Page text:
“I’m less interested in why we’re here. I’m wholly devoted to while we’re here.” —Erika Harris
I am in my backyard sneaking a cigarette. I am NOT a smoker, but, lately, I will bum one, light it up and suck it in deeply. It is cold tonight, only days after this week’s snowstorm which left ten inches of white stuff above our rocky grounds. Jaxon is running around me, paw-deep in the hardened ice, excited that I am outside with him while he plays. It is after 1am and I have been home for less than a couple minutes, enough time to put my purse down and coax my pet out of my housemate’s room and drag him to the yard to help mask my dirty, smoky secret. The cold bears down on me after a few drags and I start to feel the tingle in my fingertips and the flare-up from my toes. I inhale some more, looking up at the sky. It is clouded white and the silhouette of the bare tree branches are black beside it. Suddenly, I feel alive.
This morning, a friend called me to see if I would be interested in going out to see WAR. His lady-friend had to work at the last minute and, of course, he thought of me. It was perfect timing, I told him. I was feeling really low, staving off depression and suffering from cabin fever. I needed to dance. He did too: His father recently stopped chemo and has maybe a few weeks. I gasped. It’s okay—tonight, we will dance, he assured me.
And we did! Lonnie Jordan and his crew got into it and by the end, I swore I would order myself a harmonica from Amazon.com! The concert ended promptly at ten and we decided to get a beer and some burgers before we called it a night. We got back to our side of town and stopped at a neighborhood tavern near his dad’s house—a place they all frequented as a family. It was busy, but there were two seats at the bar waiting for us. We talked about the concert, his lady-friend, my recent love and the highs and lows of our lives over the last ten years we’ve known each other. And then I asked about his father. Having lost my granny less than two years ago, I still feel the ache of her absence. He had been spending a significant amount of time with his dad since his diagnosis a couple of years ago, and I know there would be no guilt about that, but I wanted to know that my friend was okay.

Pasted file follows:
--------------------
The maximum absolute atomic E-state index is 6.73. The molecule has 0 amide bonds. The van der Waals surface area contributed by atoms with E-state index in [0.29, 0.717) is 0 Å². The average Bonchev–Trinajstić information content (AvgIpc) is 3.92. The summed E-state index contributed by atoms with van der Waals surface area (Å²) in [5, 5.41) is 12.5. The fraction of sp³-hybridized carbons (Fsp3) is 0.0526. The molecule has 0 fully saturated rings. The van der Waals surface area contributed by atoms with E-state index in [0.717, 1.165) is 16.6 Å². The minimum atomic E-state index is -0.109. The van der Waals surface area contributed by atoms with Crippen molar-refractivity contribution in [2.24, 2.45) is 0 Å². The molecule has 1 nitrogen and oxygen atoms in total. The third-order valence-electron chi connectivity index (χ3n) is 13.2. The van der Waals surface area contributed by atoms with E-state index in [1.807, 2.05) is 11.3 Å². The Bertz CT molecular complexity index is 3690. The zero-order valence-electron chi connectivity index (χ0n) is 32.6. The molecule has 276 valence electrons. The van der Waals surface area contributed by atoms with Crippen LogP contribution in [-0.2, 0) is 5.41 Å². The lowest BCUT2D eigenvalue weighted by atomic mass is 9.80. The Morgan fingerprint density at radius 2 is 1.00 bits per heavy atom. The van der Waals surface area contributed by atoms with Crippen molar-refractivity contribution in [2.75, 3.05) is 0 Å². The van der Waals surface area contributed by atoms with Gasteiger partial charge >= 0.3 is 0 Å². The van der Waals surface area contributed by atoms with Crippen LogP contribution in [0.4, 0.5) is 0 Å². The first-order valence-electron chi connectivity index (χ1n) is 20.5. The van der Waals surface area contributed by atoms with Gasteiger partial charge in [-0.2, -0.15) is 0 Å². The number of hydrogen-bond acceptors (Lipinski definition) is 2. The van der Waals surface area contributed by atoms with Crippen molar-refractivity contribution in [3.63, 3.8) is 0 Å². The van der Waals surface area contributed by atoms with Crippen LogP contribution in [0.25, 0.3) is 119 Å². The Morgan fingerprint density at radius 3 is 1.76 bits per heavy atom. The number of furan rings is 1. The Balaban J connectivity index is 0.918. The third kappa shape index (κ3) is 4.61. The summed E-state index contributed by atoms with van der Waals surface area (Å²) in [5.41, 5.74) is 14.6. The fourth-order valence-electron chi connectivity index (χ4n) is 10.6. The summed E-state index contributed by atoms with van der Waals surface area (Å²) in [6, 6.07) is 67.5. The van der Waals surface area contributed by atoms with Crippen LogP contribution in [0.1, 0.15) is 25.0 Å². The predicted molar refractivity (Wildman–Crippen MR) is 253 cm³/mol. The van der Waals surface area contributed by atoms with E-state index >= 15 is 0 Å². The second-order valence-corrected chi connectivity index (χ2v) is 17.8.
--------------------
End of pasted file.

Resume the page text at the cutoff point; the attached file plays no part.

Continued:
Yes, yes—I’m fine, he says. Listen, my dad’s so brave. You know, they say people sometimes have so many regrets when facing death. But my dad, in all his years, he says he only has one: that he waited to have kids when he did and now he won’t be around to see his granddaughters marry.
I stared at him. My heart heavy—for my friend and his father, of course, but also for myself. How many regrets would I have if, at this moment or even years from now, I was looking at my imminent inexistence?
Somewhere between exiting his car at my door and the last couple of puffs on the cancer stick, I thought of what could be my top five regrets should the curtain close on me before these things are accomplished. Even at the risk of being a bit morbid, I would like to share this short list. So, with no further ado, here it is:
5. Never carrying and birthing a baby. I have a plan to adopt within the next couple of years if I have no partner to create a child with, but I have always wanted to have life growing inside of me and I feel like I would be forever unfulfilled if I am unable to experience that.
4. Never having owned a house. These days, I truly believe that I am a city girl. However, I do have a strong desire for a country home where I can write and spend summers on a swing porch reading and sipping lemonade. My dream has always been to build a little cabin on our land in Somerville, Tennessee near our little summer house that was once my great-grandmother’s home.
3. Never having published a book. Although I am currently working on my first novel and a memoir that I envision as a short story, I think all writers suffer from anxiety that something will happen to their computer and backup and all of their writing and longsuffering will be lost somewhere in cyberspace, no matter how many drives it’s saved on.
2. Having a strained and somewhat non-communicative relationship with my younger sister. My brother recently confronted me about how little my sister and I interact with each other and I was so embarrassed that our lack of engagement with each other was so obvious. We live on opposite coasts, she is married with a family, I am busy with my ambitions— none of these reasons justify why we haven’t spoken on the phone with each other in over a year and haven’t seen each other in more than two. I should be more proactive—I have this conversation with myself daily.
1. Not loving who I want to love and to the best of my ability. I was recently in the relationship of a lifetime with someone I thought the world would not approve of. It ended just as I was coming to terms with the fact that I only get this one life and I should spend it with who I want. At once, I realized that I wasn’t living for my parents, for my friends, or for those who I love in other countries—I am living this life for me.
There is a great quote from the movie, Braveheart, which says:
“Every man dies; [but] not every man really lives.”
Make no mistake about this blog post, I have no plans of dying anytime soon. I do believe, however, that in thinking about death, we are inspired to live our best lives.